1887
Arabic-based Pidgins and Creoles
  • ISSN 0920-9034
  • E-ISSN: 1569-9870
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Abstract

Kinubi, as it is spoken today in Kenya and Uganda, is strongly influenced by Swahili, the two languages having been in contact with each other for more than one century. This influence does not occur in the lexicon alone, but also in the phonology and even the morphology and syntax of Kinubi. Though the analysis of the lexicon and the phonology appear to be rather easy, the possible influence of Swahili on Kinubi morphology and syntax may prove to be may be more problematic. However, this influence may be ‘measured’ through the comparison of Kinubi and Juba Arabic: many features shared by Kinubi and Swahili are not found in Juba Arabic, which tends to show that these expressions come from Swahili.This influence seems to be rather uniform, though Swahili does not occupy the same place in Uganda and Kenya. This fact may be explained by several factors, like the ‘Islamic’ culture of the Nubi, which makes Swahili a language of prestige, even in the community based in Uganda, as well as the permanence of the contact between Nubi communities across the border, including intermarriage and other social factors.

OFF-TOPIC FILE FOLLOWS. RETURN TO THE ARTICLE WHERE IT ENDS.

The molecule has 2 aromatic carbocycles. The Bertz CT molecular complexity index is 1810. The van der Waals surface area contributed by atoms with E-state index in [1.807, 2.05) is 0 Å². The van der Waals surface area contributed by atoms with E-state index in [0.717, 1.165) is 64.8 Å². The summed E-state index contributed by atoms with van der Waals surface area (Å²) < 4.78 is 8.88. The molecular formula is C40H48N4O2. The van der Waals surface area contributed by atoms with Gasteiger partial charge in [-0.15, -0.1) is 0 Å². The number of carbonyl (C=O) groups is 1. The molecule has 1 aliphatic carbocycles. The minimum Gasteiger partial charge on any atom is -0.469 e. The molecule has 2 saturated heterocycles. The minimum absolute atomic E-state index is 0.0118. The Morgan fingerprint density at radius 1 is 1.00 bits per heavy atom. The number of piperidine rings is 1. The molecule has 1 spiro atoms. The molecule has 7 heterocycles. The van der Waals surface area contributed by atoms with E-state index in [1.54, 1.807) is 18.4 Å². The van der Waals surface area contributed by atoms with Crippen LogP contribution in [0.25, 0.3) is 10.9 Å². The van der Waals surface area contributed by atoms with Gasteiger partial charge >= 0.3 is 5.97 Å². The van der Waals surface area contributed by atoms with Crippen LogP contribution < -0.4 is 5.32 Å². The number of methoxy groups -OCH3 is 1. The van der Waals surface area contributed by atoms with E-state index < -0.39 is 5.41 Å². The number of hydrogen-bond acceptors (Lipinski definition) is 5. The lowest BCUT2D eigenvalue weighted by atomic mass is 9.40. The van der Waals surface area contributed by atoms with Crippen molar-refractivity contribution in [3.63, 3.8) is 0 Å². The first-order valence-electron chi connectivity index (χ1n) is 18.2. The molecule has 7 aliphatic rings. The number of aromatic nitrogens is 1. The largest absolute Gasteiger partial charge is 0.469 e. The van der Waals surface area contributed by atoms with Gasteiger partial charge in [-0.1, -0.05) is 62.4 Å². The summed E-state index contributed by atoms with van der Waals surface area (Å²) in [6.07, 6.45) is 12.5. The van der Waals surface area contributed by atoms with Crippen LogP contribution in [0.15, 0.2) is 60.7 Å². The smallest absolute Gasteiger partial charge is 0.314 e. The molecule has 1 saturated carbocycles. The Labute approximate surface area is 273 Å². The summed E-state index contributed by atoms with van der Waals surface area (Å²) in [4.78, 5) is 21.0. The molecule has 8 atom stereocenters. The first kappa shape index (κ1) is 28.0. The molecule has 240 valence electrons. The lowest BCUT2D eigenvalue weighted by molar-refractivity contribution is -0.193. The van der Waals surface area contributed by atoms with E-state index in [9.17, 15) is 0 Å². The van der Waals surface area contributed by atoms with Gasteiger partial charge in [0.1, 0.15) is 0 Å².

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/content/journals/10.1075/jpcl.29.2.04luf
2014-01-01
2019-11-19
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References

http://instance.metastore.ingenta.com/content/journals/10.1075/jpcl.29.2.04luf
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  • Article Type: Research Article
Keyword(s): Juba Arabic , Kinubi , loanshift , loanword , morphology , phonology , Swahili and syntax
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